My point wrt the topic, is that you never know the mind set of the person at the helm of the ship, nor do you know if there is even anyone at the helm...also, make sure you don't have women in bikinis around Russian Ships
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Old 03-07-2007, 09:02 PM   #3
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For a couple like us, "Cruiser Wanna-Be's", land-locked and land lubbers, the topic certainly is educational. This topic relates to many other recent topics.

In the above posts, its daylight, and somebody on the sail boat is aware of a ship in the area, their surroundings, "area of operation" or "area of influence". Good situations turned very dangerous, very suddenly.

Early in our thought process of going cruising, we determined that we want a sailing vessel with auxiliary diesel power and propulsion. We started considering the type and size of our future sailing vessel. We are considering the crew size. We know it is her and I. We discussed "Watches", and what to do at night, or when rest is needed. Can we provide 24 hour awareness? Do we want to? Should we? Do we want to do it by ourselves?

I think vessel size and type, crew size, sail plan, destinations, speed, and watches are very inter-related in determining the right mix.

Upon study and consideration, I determined early on, there will be a 24 hour watch, on my vessel under sail or power. It is the only thing that makes any good sense.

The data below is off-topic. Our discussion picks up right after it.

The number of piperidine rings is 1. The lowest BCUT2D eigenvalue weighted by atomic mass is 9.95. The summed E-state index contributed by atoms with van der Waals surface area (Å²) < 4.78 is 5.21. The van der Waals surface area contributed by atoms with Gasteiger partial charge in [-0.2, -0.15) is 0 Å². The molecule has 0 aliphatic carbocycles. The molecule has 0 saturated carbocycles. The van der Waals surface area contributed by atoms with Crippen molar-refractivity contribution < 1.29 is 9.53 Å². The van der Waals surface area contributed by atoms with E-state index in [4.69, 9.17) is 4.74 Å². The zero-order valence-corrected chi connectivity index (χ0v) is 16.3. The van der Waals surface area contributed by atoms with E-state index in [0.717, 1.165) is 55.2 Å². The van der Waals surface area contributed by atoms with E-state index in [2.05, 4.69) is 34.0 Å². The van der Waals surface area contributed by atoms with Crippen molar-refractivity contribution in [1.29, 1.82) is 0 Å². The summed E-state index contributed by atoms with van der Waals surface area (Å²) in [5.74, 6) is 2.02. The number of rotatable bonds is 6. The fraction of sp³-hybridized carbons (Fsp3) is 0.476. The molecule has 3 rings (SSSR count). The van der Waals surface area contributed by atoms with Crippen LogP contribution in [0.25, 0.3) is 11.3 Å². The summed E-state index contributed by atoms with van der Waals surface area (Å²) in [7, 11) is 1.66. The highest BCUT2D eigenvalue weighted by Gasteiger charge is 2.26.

At solid anchor in shallow draft, (out of ships passage) tide considered, or in slip, in fair weather, forecast considered, maybe I can reasonably dismiss the 24 hour watch requirement.

Am I to strict or am I prudent?

Typically I ask questions of my first mate this way: "Am I to strict, or What?"

Her answer always is, "You are OR WHAT!"

I do not want to risk my passengers, crew, self, vessel or such an incident by allowing everybody off watch, for hours at a time; or take responsibility for being short sighted or stupid.
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Old 03-07-2007, 09:18 PM   #4
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I came across an indian freighter inside the Great Barrier Reef which I think was playing the 'lets-frighten-the-guy-on-the-yacht' game. I was sailing north along the coast of the Cape York Peninsula and went below to make coffee. My father was on the helm. When I turned around to ask a question and looked up into the cockpit all I could see was a great, rusty, steel cliff face. The freighter, with half a dozen smiling crew on the forward rail, passed within 50 metres of us.

Some of the channels in that part of the world are quite narrow and the freighter was doing nothing wrong, except perhaps that her master did not sound an alert.

However, I was certainly doing the wrong thing by only keeping watch ahead of our vessel. In my defence, it was many years ago and I was on my first trip in a bigger yacht away from my home port. The weather was fine and the southeasterly trade winds were blowing steady at about 20 knots. It taught me a lesson I will never forget and that is to maintain a 360 degree watch.

The astounding thing is that an 8000 ton ship travelling at 15-20 knots, could sneak up on a vessel weighing 18 tons, and making way under sail alone, without being heard.

About Lighthouse's post, I can only say I empathise with the crew on the yacht and understand how easily it can occur. Theorists will criticise, but those who have been there will experience an involuntary shudder at the memory of what may have been....It will never happen to me again!

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Old 03-07-2007, 11:46 PM   #5
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However, I was certainly doing the wrong thing by only keeping watch ahead of our vessel.